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The Liberals’ Oligopoly Model Is Dying

Written by Gary North on March 12, 2015

Greater diversity undermines oligopoly control, and liberals have based everything on oligopoly.

Central banking is based on oligopoly. Entertainment is based on oligopoly. The news industry is based on oligopoly. The political structure is based on oligopoly.

Now, because Internet bandwidth keeps getting cheaper, the oligopoly model is collapsing. Only in politics and education is the linear model still dominant. But it is clear that it is going to die in education. The Khan Academy is the wave of the future. So is the Ron Paul Curriculum. The bankruptcy of two private colleges last week is the canary in the coal mine of higher education. Sweet Briar and Tennessee Temple are closing their doors. This is the wave of the future.


My wife and I have not watched live television in years. We will not watch television advertising under any circumstances.

We use a cable television service. We automatically record the shows that we like to see each week, and then we watch them the next day or later in the day, in the case of Sunday Morning. When the advertisements come on, either I or my wife speeds through them.

This is going to destroy the networks. Everything hinges on advertising revenue, and the advertisers do not know how many people are watching their ads. Only the late-night infomercials, which also run all day Sunday, are tied to response devices. The ad agency knows whether an ad is profitable. It can trace the response. It will kill an ad that does not work. Companies will not pay for ads that do not pull. They won’t waste money. But this is not true of most television advertising. The advertisers pay for ads that don’t work. But now they don’t have to. They can do an end run around blast ads — linear ads — that do not have response devices.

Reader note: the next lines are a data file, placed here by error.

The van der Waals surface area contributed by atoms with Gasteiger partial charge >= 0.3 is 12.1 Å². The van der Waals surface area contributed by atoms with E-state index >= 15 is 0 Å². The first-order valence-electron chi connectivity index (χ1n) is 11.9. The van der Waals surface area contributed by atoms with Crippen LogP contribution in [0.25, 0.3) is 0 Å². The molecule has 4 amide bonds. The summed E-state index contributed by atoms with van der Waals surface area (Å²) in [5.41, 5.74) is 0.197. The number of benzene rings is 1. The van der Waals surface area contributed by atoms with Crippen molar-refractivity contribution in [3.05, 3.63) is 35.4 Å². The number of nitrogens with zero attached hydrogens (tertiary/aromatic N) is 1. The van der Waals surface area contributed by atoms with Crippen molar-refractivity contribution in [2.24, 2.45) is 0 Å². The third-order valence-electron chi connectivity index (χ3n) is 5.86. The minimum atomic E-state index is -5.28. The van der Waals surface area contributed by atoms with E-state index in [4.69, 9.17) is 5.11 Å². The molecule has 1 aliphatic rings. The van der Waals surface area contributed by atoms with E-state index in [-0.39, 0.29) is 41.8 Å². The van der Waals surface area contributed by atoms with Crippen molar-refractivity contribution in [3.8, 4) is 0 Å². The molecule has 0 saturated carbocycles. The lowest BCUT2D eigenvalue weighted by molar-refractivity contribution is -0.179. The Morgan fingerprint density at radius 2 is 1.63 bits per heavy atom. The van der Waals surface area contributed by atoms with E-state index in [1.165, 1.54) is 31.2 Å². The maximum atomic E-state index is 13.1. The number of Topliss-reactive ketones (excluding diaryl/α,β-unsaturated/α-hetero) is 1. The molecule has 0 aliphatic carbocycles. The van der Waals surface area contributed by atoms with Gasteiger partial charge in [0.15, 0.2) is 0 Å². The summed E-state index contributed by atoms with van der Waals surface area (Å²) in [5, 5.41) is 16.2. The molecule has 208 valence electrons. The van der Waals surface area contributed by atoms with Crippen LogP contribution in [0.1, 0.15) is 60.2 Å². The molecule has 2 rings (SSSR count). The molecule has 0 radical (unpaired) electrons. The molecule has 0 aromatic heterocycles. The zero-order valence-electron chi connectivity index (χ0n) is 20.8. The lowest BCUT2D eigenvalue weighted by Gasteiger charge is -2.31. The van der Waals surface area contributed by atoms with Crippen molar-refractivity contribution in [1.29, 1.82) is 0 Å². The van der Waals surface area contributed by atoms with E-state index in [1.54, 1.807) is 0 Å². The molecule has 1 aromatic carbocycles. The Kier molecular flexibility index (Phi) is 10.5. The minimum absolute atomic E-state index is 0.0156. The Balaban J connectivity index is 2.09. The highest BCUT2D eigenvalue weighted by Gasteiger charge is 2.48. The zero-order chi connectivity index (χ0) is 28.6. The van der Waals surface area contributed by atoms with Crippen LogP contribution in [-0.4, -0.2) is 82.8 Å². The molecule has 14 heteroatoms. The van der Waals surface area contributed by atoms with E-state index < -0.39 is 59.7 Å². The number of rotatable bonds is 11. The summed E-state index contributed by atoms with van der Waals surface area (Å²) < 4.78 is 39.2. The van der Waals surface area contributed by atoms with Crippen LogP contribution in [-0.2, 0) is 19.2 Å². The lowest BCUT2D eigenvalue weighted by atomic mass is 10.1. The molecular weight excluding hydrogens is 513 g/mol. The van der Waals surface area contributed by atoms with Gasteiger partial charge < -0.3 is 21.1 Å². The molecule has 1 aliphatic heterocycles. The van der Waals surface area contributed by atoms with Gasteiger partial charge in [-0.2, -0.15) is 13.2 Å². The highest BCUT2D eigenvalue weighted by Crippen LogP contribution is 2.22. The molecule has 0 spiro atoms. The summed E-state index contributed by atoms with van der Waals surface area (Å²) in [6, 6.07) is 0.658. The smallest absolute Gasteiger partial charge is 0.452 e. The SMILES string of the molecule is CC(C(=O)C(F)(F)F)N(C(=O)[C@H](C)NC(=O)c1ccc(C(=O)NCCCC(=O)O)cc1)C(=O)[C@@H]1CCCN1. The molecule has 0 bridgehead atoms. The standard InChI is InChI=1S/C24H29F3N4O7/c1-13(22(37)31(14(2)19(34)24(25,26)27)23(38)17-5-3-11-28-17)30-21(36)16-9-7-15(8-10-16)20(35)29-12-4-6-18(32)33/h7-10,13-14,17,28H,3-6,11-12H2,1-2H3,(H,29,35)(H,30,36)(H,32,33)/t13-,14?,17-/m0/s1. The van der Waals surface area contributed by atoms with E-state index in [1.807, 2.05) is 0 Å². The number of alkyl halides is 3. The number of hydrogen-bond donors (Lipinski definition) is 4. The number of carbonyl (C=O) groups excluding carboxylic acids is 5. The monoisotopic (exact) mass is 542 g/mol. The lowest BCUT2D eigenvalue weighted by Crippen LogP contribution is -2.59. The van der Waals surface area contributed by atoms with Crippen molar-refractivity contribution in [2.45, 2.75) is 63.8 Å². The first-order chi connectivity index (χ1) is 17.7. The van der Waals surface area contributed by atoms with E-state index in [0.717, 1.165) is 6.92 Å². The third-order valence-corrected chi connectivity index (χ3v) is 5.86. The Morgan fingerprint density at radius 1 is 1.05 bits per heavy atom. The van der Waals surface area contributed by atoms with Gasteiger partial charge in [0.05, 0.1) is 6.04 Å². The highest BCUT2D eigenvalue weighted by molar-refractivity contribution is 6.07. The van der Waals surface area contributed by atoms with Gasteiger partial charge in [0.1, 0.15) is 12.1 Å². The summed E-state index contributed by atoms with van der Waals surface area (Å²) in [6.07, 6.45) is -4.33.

The latest data for fourth quarter in 2014 revealed that Americans are now watching less TV than ever before. The average family watched slightly less than five hours of live television a week. That is the only television watching that counts for advertisers. Any television watching that is done through TiVo or some similar technology undermines the model for commercial television. That is because people will not watch the advertising. I am not alone in my rejection of television advertising. Just press a button, and the ads race by. So do network revenues.

It is not just that people are not watching network television; they are not watching cable television, either. They are watching Netflix, Amazon Prime, and Hulu. They watch what they want to see when they want to see it. They are now in control of their time schedules.

Unrealistic reality TV shows do not make it onto Netflix or Amazon Prime. They are dropped down the memory hole. Nobody cares who wins the big race once it is over. The Biggest Loser is a big loser on Netflix. These shows are inexpensive to produce, and they have produced enormous net profits for the network television industry, but they do not gain residual income.


The liberal intelligentsia has been in control of entertainment for 80 years. This control is now fading. Interactive viewing, such as games, undermines the model adopted by the liberal intelligentsia. They adopted one way broadcasting. It is called the linear programming. Today, this model is fading. It is going to continue to fade.